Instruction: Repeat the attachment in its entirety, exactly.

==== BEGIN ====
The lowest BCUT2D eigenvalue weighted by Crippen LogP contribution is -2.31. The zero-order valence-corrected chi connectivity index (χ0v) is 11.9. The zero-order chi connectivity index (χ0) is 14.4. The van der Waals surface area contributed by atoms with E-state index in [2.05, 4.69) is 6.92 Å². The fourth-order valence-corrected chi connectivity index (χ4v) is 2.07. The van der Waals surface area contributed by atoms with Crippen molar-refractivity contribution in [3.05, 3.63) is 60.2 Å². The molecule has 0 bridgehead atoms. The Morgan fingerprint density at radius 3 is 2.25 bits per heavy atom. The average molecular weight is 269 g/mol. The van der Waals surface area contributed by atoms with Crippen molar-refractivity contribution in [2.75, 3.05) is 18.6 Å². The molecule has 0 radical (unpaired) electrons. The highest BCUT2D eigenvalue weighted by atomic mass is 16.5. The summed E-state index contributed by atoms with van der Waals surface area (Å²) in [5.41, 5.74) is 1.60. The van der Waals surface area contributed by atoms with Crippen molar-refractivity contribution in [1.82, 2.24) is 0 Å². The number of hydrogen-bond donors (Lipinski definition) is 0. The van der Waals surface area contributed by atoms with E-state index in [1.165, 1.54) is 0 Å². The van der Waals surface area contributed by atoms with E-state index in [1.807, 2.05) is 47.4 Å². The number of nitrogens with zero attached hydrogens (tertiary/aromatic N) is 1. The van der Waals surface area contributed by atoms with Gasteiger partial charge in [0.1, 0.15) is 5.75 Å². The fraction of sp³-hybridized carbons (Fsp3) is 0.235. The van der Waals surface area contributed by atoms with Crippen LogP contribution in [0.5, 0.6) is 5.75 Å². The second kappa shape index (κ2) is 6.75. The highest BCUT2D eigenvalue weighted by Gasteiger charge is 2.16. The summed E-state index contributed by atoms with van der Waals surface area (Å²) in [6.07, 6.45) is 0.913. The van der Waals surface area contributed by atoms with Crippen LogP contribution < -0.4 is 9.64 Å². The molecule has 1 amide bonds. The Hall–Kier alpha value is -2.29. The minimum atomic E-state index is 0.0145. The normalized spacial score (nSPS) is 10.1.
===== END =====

The lowest BCUT2D eigenvalue weighted by Crippen LogP contribution is -2.31. The zero-order valence-corrected chi connectivity index (χ0v) is 11.9. The zero-order chi connectivity index (χ0) is 14.4. The van der Waals surface area contributed by atoms with E-state index in [2.05, 4.69) is 6.92 Å². The fourth-order valence-corrected chi connectivity index (χ4v) is 2.07. The van der Waals surface area contributed by atoms with Crippen molar-refractivity contribution in [3.05, 3.63) is 60.2 Å². The molecule has 0 bridgehead atoms. The Morgan fingerprint density at radius 3 is 2.25 bits per heavy atom. The average molecular weight is 269 g/mol. The van der Waals surface area contributed by atoms with Crippen molar-refractivity contribution in [2.75, 3.05) is 18.6 Å². The molecule has 0 radical (unpaired) electrons. The highest BCUT2D eigenvalue weighted by atomic mass is 16.5. The summed E-state index contributed by atoms with van der Waals surface area (Å²) in [5.41, 5.74) is 1.60. The van der Waals surface area contributed by atoms with Crippen molar-refractivity contribution in [1.82, 2.24) is 0 Å². The number of hydrogen-bond donors (Lipinski definition) is 0. The van der Waals surface area contributed by atoms with E-state index in [1.165, 1.54) is 0 Å². The van der Waals surface area contributed by atoms with E-state index in [1.807, 2.05) is 47.4 Å². The number of nitrogens with zero attached hydrogens (tertiary/aromatic N) is 1. The van der Waals surface area contributed by atoms with Gasteiger partial charge in [0.1, 0.15) is 5.75 Å². The fraction of sp³-hybridized carbons (Fsp3) is 0.235. The van der Waals surface area contributed by atoms with Crippen LogP contribution in [0.5, 0.6) is 5.75 Å². The second kappa shape index (κ2) is 6.75. The highest BCUT2D eigenvalue weighted by Gasteiger charge is 2.16. The summed E-state index contributed by atoms with van der Waals surface area (Å²) in [6.07, 6.45) is 0.913. The van der Waals surface area contributed by atoms with Crippen LogP contribution < -0.4 is 9.64 Å². The molecule has 1 amide bonds. The Hall–Kier alpha value is -2.29. The minimum atomic E-state index is 0.0145. The normalized spacial score (nSPS) is 10.1.